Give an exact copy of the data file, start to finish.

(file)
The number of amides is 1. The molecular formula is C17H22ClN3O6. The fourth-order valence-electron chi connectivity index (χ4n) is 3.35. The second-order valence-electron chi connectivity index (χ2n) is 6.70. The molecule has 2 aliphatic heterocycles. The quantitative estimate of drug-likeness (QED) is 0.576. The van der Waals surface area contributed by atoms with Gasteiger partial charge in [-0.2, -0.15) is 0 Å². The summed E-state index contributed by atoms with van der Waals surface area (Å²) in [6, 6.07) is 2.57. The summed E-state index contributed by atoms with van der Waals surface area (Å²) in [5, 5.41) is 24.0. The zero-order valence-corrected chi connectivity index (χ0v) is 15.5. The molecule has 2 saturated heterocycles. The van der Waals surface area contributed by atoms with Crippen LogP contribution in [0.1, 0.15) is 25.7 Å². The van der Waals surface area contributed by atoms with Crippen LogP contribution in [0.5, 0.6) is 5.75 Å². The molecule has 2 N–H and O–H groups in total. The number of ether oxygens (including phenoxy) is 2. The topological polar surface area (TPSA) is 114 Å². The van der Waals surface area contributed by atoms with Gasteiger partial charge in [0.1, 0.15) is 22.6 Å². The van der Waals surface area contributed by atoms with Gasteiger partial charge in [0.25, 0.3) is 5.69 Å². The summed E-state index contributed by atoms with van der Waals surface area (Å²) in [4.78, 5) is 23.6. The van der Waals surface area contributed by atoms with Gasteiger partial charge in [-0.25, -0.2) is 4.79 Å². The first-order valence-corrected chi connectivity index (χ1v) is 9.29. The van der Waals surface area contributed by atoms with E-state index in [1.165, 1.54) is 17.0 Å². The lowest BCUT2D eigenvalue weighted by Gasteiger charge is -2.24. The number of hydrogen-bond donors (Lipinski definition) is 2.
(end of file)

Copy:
The number of amides is 1. The molecular formula is C17H22ClN3O6. The fourth-order valence-electron chi connectivity index (χ4n) is 3.35. The second-order valence-electron chi connectivity index (χ2n) is 6.70. The molecule has 2 aliphatic heterocycles. The quantitative estimate of drug-likeness (QED) is 0.576. The van der Waals surface area contributed by atoms with Gasteiger partial charge in [-0.2, -0.15) is 0 Å². The summed E-state index contributed by atoms with van der Waals surface area (Å²) in [6, 6.07) is 2.57. The summed E-state index contributed by atoms with van der Waals surface area (Å²) in [5, 5.41) is 24.0. The zero-order valence-corrected chi connectivity index (χ0v) is 15.5. The molecule has 2 saturated heterocycles. The van der Waals surface area contributed by atoms with Crippen LogP contribution in [0.1, 0.15) is 25.7 Å². The van der Waals surface area contributed by atoms with Crippen LogP contribution in [0.5, 0.6) is 5.75 Å². The molecule has 2 N–H and O–H groups in total. The number of ether oxygens (including phenoxy) is 2. The topological polar surface area (TPSA) is 114 Å². The van der Waals surface area contributed by atoms with Gasteiger partial charge in [0.1, 0.15) is 22.6 Å². The van der Waals surface area contributed by atoms with Gasteiger partial charge in [0.25, 0.3) is 5.69 Å². The summed E-state index contributed by atoms with van der Waals surface area (Å²) in [4.78, 5) is 23.6. The van der Waals surface area contributed by atoms with Gasteiger partial charge in [-0.25, -0.2) is 4.79 Å². The first-order valence-corrected chi connectivity index (χ1v) is 9.29. The van der Waals surface area contributed by atoms with E-state index in [1.165, 1.54) is 17.0 Å². The lowest BCUT2D eigenvalue weighted by Gasteiger charge is -2.24. The number of hydrogen-bond donors (Lipinski definition) is 2.